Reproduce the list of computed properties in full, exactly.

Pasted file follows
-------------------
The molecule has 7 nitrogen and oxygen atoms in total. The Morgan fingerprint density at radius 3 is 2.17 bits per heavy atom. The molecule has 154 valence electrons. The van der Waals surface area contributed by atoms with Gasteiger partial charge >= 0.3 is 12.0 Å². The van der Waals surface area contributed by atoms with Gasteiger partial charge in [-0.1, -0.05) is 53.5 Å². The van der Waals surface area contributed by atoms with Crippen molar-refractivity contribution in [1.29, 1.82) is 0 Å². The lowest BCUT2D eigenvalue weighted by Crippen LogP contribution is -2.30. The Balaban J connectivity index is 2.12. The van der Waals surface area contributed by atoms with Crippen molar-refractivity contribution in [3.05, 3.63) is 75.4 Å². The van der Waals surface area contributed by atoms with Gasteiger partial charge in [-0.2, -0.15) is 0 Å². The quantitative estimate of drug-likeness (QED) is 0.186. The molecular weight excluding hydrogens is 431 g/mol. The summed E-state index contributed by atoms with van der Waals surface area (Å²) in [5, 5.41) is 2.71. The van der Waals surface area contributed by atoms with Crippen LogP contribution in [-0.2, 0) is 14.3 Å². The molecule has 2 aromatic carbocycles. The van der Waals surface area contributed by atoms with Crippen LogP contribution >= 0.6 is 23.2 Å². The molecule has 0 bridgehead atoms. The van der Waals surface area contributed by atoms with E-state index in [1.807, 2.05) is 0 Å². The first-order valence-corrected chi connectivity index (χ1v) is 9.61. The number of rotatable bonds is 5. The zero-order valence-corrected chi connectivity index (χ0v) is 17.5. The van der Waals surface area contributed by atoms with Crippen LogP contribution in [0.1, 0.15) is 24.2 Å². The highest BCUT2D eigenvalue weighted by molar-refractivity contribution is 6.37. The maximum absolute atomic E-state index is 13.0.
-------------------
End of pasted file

The molecule has 7 nitrogen and oxygen atoms in total. The Morgan fingerprint density at radius 3 is 2.17 bits per heavy atom. The molecule has 154 valence electrons. The van der Waals surface area contributed by atoms with Gasteiger partial charge >= 0.3 is 12.0 Å². The van der Waals surface area contributed by atoms with Gasteiger partial charge in [-0.1, -0.05) is 53.5 Å². The van der Waals surface area contributed by atoms with Crippen molar-refractivity contribution in [1.29, 1.82) is 0 Å². The lowest BCUT2D eigenvalue weighted by Crippen LogP contribution is -2.30. The Balaban J connectivity index is 2.12. The van der Waals surface area contributed by atoms with Crippen molar-refractivity contribution in [3.05, 3.63) is 75.4 Å². The van der Waals surface area contributed by atoms with Gasteiger partial charge in [-0.2, -0.15) is 0 Å². The quantitative estimate of drug-likeness (QED) is 0.186. The molecular weight excluding hydrogens is 431 g/mol. The summed E-state index contributed by atoms with van der Waals surface area (Å²) in [5, 5.41) is 2.71. The van der Waals surface area contributed by atoms with Crippen LogP contribution in [-0.2, 0) is 14.3 Å². The molecule has 2 aromatic carbocycles. The van der Waals surface area contributed by atoms with Crippen LogP contribution >= 0.6 is 23.2 Å². The molecule has 0 bridgehead atoms. The van der Waals surface area contributed by atoms with E-state index in [1.807, 2.05) is 0 Å². The first-order valence-corrected chi connectivity index (χ1v) is 9.61. The number of rotatable bonds is 5. The zero-order valence-corrected chi connectivity index (χ0v) is 17.5. The van der Waals surface area contributed by atoms with Crippen LogP contribution in [0.1, 0.15) is 24.2 Å². The highest BCUT2D eigenvalue weighted by molar-refractivity contribution is 6.37. The maximum absolute atomic E-state index is 13.0.